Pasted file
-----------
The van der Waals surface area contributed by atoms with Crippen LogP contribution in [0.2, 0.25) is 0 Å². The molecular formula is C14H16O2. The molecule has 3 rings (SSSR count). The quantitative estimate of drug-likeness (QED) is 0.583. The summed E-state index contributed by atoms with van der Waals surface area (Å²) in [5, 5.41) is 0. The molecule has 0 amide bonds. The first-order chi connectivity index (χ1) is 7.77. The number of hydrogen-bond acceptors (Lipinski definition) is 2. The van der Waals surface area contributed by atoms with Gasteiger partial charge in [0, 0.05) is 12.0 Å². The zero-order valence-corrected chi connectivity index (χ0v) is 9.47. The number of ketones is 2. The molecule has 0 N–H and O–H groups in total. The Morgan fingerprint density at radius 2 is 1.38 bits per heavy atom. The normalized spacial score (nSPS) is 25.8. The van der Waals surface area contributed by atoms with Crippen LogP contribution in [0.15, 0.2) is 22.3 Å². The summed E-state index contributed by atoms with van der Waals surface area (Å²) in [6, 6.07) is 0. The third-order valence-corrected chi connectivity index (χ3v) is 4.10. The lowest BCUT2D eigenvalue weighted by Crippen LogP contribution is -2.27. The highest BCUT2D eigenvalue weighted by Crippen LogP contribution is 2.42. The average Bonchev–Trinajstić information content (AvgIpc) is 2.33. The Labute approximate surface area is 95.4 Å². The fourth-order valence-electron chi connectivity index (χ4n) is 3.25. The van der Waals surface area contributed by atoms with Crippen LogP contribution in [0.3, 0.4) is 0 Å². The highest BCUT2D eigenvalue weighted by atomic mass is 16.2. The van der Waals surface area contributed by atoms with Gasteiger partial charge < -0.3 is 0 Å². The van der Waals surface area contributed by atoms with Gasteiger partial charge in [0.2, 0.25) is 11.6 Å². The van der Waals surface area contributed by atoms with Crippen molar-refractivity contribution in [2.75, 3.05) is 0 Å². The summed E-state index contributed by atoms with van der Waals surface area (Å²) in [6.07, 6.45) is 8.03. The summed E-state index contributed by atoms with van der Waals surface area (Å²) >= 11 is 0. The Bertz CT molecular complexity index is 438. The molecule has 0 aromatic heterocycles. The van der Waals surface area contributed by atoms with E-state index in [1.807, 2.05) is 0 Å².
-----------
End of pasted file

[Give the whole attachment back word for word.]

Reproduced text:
The van der Waals surface area contributed by atoms with Crippen LogP contribution in [0.2, 0.25) is 0 Å². The molecular formula is C14H16O2. The molecule has 3 rings (SSSR count). The quantitative estimate of drug-likeness (QED) is 0.583. The summed E-state index contributed by atoms with van der Waals surface area (Å²) in [5, 5.41) is 0. The molecule has 0 amide bonds. The first-order chi connectivity index (χ1) is 7.77. The number of hydrogen-bond acceptors (Lipinski definition) is 2. The van der Waals surface area contributed by atoms with Gasteiger partial charge in [0, 0.05) is 12.0 Å². The zero-order valence-corrected chi connectivity index (χ0v) is 9.47. The number of ketones is 2. The molecule has 0 N–H and O–H groups in total. The Morgan fingerprint density at radius 2 is 1.38 bits per heavy atom. The normalized spacial score (nSPS) is 25.8. The van der Waals surface area contributed by atoms with Crippen LogP contribution in [0.15, 0.2) is 22.3 Å². The summed E-state index contributed by atoms with van der Waals surface area (Å²) in [6, 6.07) is 0. The third-order valence-corrected chi connectivity index (χ3v) is 4.10. The lowest BCUT2D eigenvalue weighted by Crippen LogP contribution is -2.27. The highest BCUT2D eigenvalue weighted by Crippen LogP contribution is 2.42. The average Bonchev–Trinajstić information content (AvgIpc) is 2.33. The Labute approximate surface area is 95.4 Å². The fourth-order valence-electron chi connectivity index (χ4n) is 3.25. The van der Waals surface area contributed by atoms with Crippen LogP contribution in [0.3, 0.4) is 0 Å². The highest BCUT2D eigenvalue weighted by atomic mass is 16.2. The van der Waals surface area contributed by atoms with Gasteiger partial charge < -0.3 is 0 Å². The van der Waals surface area contributed by atoms with Gasteiger partial charge in [0.2, 0.25) is 11.6 Å². The van der Waals surface area contributed by atoms with Crippen molar-refractivity contribution in [2.75, 3.05) is 0 Å². The summed E-state index contributed by atoms with van der Waals surface area (Å²) in [6.07, 6.45) is 8.03. The summed E-state index contributed by atoms with van der Waals surface area (Å²) >= 11 is 0. The Bertz CT molecular complexity index is 438. The molecule has 0 aromatic heterocycles. The van der Waals surface area contributed by atoms with E-state index in [1.807, 2.05) is 0 Å².